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Del Pilar's Digest: Potential breakout receivers

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Recent posts by William Del Pilar

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Posted Aug. 30, 2011 @ 10:34 p.m. ET
By William Del Pilar

Not every third- or fourth-year wide receiver will break out. Despite an increase in the number of such wideouts making their marks in recent years, the WR position still has a steep learning curve. We're also changing the position in our hobby, with the increase of PPR (point-per-reception) leagues and the high-powered offenses making us consider drafting slot receivers. Let's see whom you can draft who is primed to make the jump to the next level.

Note: "WR 1:2 / slot receiver" means the player is second on the depth chart at the No. 1 WR position and also is the team's leading slot receiver.

Mike Thomas, Jaguars         
Entering 3rd year
WR 1:1

Thomas is an all-around receiver with quickness, burst, and explosiveness. He runs solid routes and has good hands. He's entering his third season in the same offense, has the trust of QB David Garrard and had a solid 2010 season, with 66 receptions for 820 yards and four touchdowns. He's a solid No. 3 fantasy receiver, but if the offense can get back on track — a big if — and now that he's a No. 1 receiver, he has No. 2 fantasy upside. He's going 148th overall — the 13th round in 12-team leagues — great value in the later rounds.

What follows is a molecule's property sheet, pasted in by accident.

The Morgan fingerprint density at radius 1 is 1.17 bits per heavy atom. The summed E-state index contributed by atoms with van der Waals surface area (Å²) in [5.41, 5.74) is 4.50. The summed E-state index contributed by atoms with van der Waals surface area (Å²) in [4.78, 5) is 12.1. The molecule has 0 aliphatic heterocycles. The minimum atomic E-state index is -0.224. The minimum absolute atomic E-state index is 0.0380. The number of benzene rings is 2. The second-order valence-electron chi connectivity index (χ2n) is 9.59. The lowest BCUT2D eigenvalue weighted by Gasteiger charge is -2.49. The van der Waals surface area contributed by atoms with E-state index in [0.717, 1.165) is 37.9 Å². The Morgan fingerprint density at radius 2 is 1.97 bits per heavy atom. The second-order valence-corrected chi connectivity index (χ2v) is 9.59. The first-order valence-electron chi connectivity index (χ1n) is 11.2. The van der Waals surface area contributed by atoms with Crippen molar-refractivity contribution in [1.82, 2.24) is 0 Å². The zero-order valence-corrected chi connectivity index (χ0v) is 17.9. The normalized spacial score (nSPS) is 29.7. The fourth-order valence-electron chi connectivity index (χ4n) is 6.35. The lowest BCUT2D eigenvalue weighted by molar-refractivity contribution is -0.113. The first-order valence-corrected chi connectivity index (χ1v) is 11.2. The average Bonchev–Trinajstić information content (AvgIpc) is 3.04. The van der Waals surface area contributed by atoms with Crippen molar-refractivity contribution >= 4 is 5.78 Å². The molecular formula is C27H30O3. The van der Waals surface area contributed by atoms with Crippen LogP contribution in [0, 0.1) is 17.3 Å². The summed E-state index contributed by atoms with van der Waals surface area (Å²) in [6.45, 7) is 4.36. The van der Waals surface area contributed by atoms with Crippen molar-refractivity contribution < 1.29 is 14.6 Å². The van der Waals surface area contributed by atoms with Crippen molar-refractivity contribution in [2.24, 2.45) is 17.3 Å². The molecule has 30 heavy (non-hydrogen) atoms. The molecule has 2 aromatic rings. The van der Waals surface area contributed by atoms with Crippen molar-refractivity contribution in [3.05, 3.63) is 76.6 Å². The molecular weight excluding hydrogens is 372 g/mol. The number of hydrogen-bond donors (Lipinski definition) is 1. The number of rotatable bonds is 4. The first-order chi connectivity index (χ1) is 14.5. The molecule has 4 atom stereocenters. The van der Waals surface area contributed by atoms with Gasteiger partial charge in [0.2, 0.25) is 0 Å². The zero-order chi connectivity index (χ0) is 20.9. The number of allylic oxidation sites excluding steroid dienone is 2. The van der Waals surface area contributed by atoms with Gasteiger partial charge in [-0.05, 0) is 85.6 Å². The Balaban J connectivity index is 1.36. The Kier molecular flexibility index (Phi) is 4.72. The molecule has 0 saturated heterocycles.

Kenny Britt, Titans
Entering 3rd year
WR 1:1

Britt is entering his third season and is coming off commissioner Roger Goodell's decision not to suspend him over off-the-field issues. He's still a problem child but clearly the team's most talented wideout. In 12 games last year, he had 42 receptions, 775 yards and nine touchdowns. The team's new offensive coordinator, Chris Palmer, is keeping most of the previous playbook, allowing Britt to continue his growth without interruption. Expect another year of improvement despite the presence of a new quarterback, Matt Hasselbeck. Hasselbeck is having a solid camp but hasn't played with Britt, although the veteran quarterback will make it a point to develop chemistry with him. If C.J. is holding out entering the season and the running game is ineffective, look for the team to go to Britt. Injury- and trouble-free, Britt will take the next step to low-end No. 1 fantasy production.

Robert Meachem, Saints
Entering 4th year
WR 2:2

Meachem enters the season as a backup, but all the Saints see the field in their spread offense. Leading WR Marques Colston is coming off another knee surgery and, while it's speculation, at what point does he slow down? This year? It's always a possibility. Then you have Devery Henderson, the No. 2 wideout, possibly not making the team. Losing a step is one issue, but his salary is the other. If he is let go, Meachem would become the starter. Meachem also had a trainer in the offseason and is hungry. He may need a few things to fall his way, but he could also play himself into the starting job during the season. The fact he's going 99th overall in fantasy drafts doesn't scare me away. I'll take him toward the end of the middle rounds because of his upside and expect No. 2 fantasy production.